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Having made it more than half way up the hill the day before, there was a mere 20km to go to the top of the climb through countless switchbacks. Just before I got to the top, I met Daniel, a German cycle-tourist who, not being crazy, was of course heading south. We sat on the side of the road and chatted for over 2 hours. Considering the lack of traffic, we could have almost sat in the middle of the road without a problem! We shared stories from the road, and advice for what lay ahead.

The only downside to such a long break was that it meant I was a bit behind schedule to get down to Ayacucho, because even though it would be mainly downhill, the route that I took dropped down, but then was up and down as it bumped through canyons. It was just over a lane wide most of the way, and so plenty of signs encouraging people to beep their horns before going through the blind corners. Most people did, but I only narrowly avoided getting hit on one bend. Thankfully I was able to swerve out of the way as the car didn’t seem to have any intention of moving.

I made it to Ayacucho, and stopped at a petrol station to ask about how to get to the plaza where I was meant to be meeting Jimmy, my Couchsurfing host, as I’d been unable to see it on my GPS. The guys I asked had a phone, and so called Jimmy to confirm, as they were from Lima and just in town for work. They finished their meeting, and, being lovely people, put my bike in the back of their truck to drive me across town to meet Jimmy.

I had a day off in Ayacucho, apparently home to a church for each year of Jesus’ life, but could only go into one of them as the rest were closed. According to Lonely Planet the name comes from Quechua (Death Outback). It’s location, hidden away in the mountains led to the formation of the Shining Path movement back in the 80s and 90s. To quote the Lonely Planet…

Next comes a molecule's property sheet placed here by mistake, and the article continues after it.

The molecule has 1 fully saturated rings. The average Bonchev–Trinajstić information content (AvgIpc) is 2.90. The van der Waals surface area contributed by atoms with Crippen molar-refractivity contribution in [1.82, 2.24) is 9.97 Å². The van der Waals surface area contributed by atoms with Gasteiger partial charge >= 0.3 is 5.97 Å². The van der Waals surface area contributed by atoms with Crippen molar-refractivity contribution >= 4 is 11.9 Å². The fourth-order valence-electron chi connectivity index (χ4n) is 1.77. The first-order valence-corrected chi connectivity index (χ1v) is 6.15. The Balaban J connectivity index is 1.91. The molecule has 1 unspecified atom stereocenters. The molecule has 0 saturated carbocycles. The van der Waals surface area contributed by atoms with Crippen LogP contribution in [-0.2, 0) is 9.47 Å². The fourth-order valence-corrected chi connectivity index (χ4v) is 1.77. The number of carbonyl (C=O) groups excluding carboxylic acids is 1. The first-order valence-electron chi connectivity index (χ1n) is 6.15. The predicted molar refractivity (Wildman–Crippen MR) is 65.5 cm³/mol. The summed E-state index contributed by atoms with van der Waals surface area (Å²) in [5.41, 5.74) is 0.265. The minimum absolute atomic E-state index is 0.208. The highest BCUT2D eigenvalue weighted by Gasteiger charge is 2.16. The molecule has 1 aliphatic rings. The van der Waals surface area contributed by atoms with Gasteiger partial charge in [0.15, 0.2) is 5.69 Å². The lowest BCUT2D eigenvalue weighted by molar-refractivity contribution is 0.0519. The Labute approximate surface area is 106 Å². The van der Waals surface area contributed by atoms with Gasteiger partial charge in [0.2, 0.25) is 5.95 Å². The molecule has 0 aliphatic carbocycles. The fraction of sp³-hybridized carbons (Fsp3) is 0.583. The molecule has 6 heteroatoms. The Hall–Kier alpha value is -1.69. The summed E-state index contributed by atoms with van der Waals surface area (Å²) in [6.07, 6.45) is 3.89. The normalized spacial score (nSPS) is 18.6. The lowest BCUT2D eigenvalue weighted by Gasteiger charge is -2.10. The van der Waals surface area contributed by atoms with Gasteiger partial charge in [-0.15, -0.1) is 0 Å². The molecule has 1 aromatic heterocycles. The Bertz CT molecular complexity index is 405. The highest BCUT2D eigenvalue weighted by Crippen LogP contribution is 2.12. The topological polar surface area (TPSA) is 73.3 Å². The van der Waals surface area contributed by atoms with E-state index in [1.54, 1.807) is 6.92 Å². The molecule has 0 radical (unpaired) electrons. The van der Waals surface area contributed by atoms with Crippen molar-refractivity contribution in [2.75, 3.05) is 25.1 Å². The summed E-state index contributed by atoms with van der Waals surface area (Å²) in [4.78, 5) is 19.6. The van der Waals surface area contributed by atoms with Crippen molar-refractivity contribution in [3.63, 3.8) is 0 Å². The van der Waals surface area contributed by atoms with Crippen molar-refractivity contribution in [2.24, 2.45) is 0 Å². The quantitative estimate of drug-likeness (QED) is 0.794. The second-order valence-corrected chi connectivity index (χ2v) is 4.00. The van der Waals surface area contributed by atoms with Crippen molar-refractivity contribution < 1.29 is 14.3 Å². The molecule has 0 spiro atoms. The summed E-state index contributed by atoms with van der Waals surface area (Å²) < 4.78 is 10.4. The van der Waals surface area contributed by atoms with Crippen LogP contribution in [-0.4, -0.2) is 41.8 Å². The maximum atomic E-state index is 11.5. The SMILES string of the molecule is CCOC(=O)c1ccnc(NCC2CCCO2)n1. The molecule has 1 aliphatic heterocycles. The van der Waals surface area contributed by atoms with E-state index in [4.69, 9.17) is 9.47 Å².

The Sendero Luminoso’s (Shining Path) activities in the 1980s focused on deadly political, economic and social upheaval. In remote towns and villages, mayors were murdered, uncooperative villagers massacred, police stations and power plants bombed and government and church-sponsored aid projects destroyed. The government responded by sending in armed forces, who were often equally brutal, and in the ensuing civil war almost 70,000 people died or disappeared, most of them in the central Andes.

That all changed in 1992, when the founder was captured and imprisoned for life. Now the city has a nice feeling, with an ample downtown pedestrianised zone. It’s historically important, as one of the major battles in the fight for Peruvian independence took place there in 1824.

Jimmy, his wife Victoria, and their son Yelson are Mormons, converted by some of the many missionaries that I’ve seen wandering around in rural Peru, and they’re as lovely as all the other Mormons I met up in Utah. They have their own handicraft business, and thanks to it have finally been able to buy their own place after renting for a long time. Apparently renting a place costs about $30 a month (although I can only assume that doesn’t include utilities).

The place they’re living in now is definitely humble, with the typical bucket shower and the slightly less typical lack of a toilet. They live up a hill, about a 20-minute walk to the centre of Ayacucho, and their community all share a toilet – the nearby dried-out creek.

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